Ten causes of epigastric pain

Epigastric pain is a common symptom of an upset stomach, which can be due to long-term gastrointestinal problems or just the occasional bout of indigestion.

1. Indigestion

Epigastric pain is felt just under the ribcage and is generally not a cause for concern.

Indigestion usually occurs after eating. When a person eats something, the stomach produces acid to digest the food. Sometimes, this acid can irritate the lining of the digestive system.

Indigestion can cause symptoms such as:

  • burping
  • bloating in the abdomen
  • feeling full or bloated, even if the portion size was not big
  • nausea

These symptoms are often felt alongside epigastric pain. While indigestion happens to everyone from time to time, it may be a sign that a person is intolerant of something they have recently eaten.

2. Acid reflux and GERD

Acid reflux occurs when the stomach acid used in digestion gets backed up in the food pipe (esophagus). Acid reflux usually causes pain in the chest and throat, which is commonly known as heartburn. This feeling may accompany epigastric pain or be felt on its own.

Other common symptoms of acid reflux include:

  • indigestion
  • burning or aching chest pain
  • feeling like there is a lump in the throat or chest
  • an acidic or a vomit-like taste in the mouth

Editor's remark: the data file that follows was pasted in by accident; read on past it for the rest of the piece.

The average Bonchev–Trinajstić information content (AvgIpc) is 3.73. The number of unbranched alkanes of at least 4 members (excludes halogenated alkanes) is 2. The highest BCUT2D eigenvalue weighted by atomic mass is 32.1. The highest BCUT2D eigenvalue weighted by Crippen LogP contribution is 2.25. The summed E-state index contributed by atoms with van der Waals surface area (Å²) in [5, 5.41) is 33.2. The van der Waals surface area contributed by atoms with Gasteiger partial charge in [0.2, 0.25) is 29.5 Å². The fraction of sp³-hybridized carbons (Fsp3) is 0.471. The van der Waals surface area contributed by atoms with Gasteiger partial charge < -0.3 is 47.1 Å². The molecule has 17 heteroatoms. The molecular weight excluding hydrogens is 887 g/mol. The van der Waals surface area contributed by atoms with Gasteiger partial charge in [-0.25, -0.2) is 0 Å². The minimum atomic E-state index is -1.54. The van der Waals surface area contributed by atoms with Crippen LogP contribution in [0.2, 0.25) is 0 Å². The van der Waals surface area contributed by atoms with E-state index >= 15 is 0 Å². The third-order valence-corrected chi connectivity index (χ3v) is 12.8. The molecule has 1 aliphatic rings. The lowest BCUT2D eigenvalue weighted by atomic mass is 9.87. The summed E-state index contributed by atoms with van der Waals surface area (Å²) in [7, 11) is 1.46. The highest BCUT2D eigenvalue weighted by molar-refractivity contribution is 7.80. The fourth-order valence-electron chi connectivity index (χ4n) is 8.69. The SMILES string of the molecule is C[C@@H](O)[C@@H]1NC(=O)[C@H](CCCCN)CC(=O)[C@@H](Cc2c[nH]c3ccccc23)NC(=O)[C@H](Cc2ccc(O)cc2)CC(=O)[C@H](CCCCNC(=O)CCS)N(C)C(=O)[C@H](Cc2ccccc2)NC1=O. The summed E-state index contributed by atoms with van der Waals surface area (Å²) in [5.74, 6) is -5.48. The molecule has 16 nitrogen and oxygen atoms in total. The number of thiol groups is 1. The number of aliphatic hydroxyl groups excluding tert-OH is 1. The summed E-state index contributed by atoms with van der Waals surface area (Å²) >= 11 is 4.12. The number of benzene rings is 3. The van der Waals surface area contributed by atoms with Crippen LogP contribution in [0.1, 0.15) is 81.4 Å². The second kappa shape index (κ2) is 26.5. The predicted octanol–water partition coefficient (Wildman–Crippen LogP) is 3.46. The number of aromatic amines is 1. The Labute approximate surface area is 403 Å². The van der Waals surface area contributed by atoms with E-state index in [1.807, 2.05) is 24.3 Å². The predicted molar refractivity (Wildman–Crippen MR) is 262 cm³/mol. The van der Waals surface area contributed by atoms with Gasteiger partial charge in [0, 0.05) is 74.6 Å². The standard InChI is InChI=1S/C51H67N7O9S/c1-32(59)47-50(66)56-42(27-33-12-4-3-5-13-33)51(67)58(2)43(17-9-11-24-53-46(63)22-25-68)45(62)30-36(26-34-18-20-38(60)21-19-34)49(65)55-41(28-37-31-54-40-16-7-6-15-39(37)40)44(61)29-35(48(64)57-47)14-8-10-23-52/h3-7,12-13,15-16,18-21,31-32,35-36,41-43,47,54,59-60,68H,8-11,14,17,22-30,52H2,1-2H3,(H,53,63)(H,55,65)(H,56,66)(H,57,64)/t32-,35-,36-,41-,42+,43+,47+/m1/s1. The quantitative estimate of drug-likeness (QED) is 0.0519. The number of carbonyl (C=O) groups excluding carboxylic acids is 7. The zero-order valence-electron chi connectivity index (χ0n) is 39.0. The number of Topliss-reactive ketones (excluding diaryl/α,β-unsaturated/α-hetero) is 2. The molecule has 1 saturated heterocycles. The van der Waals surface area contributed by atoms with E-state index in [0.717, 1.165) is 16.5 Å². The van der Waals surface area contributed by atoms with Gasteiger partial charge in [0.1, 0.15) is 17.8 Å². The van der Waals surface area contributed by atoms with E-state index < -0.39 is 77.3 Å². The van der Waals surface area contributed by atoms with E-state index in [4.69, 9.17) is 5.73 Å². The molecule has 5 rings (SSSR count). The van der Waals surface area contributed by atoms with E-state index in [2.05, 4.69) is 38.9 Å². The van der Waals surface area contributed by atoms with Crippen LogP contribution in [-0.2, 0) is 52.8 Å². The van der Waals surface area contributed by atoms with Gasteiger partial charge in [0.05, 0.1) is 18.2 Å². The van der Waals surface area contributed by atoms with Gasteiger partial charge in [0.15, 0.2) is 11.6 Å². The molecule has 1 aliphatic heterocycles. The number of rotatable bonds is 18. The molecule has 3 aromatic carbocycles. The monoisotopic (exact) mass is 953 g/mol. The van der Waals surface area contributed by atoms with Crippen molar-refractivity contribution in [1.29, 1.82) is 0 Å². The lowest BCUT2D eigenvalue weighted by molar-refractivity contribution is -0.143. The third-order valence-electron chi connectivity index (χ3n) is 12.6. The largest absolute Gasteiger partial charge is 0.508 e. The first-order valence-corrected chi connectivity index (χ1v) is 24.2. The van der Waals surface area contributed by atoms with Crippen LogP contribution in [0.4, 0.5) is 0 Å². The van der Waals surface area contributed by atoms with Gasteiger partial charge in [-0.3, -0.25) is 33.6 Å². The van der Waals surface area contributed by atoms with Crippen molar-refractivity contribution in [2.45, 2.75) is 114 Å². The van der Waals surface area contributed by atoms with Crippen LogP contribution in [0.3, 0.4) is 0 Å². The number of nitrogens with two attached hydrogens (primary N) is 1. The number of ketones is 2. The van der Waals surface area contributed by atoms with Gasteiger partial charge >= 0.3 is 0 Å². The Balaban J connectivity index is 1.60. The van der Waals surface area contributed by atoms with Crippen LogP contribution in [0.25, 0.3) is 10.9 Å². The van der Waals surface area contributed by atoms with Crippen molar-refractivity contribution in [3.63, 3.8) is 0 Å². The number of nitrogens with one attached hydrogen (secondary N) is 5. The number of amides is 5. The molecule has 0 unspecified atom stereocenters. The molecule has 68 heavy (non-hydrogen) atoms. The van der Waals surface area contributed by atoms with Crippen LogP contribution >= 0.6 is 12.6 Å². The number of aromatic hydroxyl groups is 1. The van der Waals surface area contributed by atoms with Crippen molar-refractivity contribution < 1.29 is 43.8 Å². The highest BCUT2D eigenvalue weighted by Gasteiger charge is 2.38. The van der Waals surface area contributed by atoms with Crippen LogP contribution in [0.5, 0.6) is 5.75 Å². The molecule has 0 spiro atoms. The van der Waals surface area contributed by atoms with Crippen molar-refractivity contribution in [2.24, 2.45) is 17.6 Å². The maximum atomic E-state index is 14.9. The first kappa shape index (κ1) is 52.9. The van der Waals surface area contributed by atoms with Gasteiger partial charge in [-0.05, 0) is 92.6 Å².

• a persistent sore throat or hoarse voice
  • a persistent cough

Ongoing acid reflux can damage the food pipe and may cause gastroesophageal reflux disease, or GERD. People with GERD experience epigastric pain and symptoms of indigestion frequently and may require treatment and dietary changes to manage the condition.

Some cases of GERD can lead to a condition called Barrett’s esophagus, where the tissue of the food pipe starts to look like the tissue in the intestines.

3. Overeating

The stomach is very flexible. However, eating more than necessary causes the stomach to expand beyond its normal capacity.

If the stomach expands considerably, it can put pressure on the organs around the stomach and cause epigastric pain. Overeating can also cause indigestion, acid reflux, and heartburn.

4. Lactose intolerance

Lactose intolerance can be another cause of epigastric pain. People who are lactose intolerant have trouble breaking down lactose, a sugar found in milk and other dairy products.

For people with lactose intolerance, eating dairy can cause epigastric pain and other symptoms, including:

  • stomach pains
  • cramps and bloating
  • gas
  • nausea or vomiting
  • diarrhea